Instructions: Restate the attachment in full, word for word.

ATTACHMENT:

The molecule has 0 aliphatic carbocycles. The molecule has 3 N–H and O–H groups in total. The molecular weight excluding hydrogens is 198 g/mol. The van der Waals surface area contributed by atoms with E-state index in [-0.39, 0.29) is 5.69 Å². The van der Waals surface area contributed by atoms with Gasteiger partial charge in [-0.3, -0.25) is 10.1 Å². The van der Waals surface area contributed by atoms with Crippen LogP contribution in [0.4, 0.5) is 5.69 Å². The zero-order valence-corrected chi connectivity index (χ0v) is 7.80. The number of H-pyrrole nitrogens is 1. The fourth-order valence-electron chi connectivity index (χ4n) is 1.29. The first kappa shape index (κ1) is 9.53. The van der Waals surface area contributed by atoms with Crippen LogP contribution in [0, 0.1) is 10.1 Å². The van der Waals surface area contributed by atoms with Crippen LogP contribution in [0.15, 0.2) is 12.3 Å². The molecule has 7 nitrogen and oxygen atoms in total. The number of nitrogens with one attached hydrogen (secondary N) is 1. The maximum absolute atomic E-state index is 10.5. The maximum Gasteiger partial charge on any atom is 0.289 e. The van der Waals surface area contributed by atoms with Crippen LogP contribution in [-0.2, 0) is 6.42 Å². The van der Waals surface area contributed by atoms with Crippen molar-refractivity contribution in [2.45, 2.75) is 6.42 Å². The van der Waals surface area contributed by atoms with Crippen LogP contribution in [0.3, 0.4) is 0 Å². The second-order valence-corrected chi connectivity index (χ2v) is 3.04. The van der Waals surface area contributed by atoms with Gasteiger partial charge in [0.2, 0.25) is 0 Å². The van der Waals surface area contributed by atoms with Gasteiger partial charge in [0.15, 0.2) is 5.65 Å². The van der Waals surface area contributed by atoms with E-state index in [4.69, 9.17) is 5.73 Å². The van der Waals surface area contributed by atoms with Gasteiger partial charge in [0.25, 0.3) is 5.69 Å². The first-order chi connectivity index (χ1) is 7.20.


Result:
The molecule has 0 aliphatic carbocycles. The molecule has 3 N–H and O–H groups in total. The molecular weight excluding hydrogens is 198 g/mol. The van der Waals surface area contributed by atoms with E-state index in [-0.39, 0.29) is 5.69 Å². The van der Waals surface area contributed by atoms with Gasteiger partial charge in [-0.3, -0.25) is 10.1 Å². The van der Waals surface area contributed by atoms with Crippen LogP contribution in [0.4, 0.5) is 5.69 Å². The zero-order valence-corrected chi connectivity index (χ0v) is 7.80. The number of H-pyrrole nitrogens is 1. The fourth-order valence-electron chi connectivity index (χ4n) is 1.29. The first kappa shape index (κ1) is 9.53. The van der Waals surface area contributed by atoms with Crippen LogP contribution in [0, 0.1) is 10.1 Å². The van der Waals surface area contributed by atoms with Crippen LogP contribution in [0.15, 0.2) is 12.3 Å². The molecule has 7 nitrogen and oxygen atoms in total. The number of nitrogens with one attached hydrogen (secondary N) is 1. The maximum absolute atomic E-state index is 10.5. The maximum Gasteiger partial charge on any atom is 0.289 e. The van der Waals surface area contributed by atoms with Crippen LogP contribution in [-0.2, 0) is 6.42 Å². The van der Waals surface area contributed by atoms with Crippen molar-refractivity contribution in [2.45, 2.75) is 6.42 Å². The van der Waals surface area contributed by atoms with Crippen LogP contribution in [0.3, 0.4) is 0 Å². The second-order valence-corrected chi connectivity index (χ2v) is 3.04. The van der Waals surface area contributed by atoms with Gasteiger partial charge in [0.2, 0.25) is 0 Å². The van der Waals surface area contributed by atoms with Gasteiger partial charge in [0.15, 0.2) is 5.65 Å². The van der Waals surface area contributed by atoms with E-state index in [4.69, 9.17) is 5.73 Å². The van der Waals surface area contributed by atoms with Gasteiger partial charge in [0.25, 0.3) is 5.69 Å². The first-order chi connectivity index (χ1) is 7.20.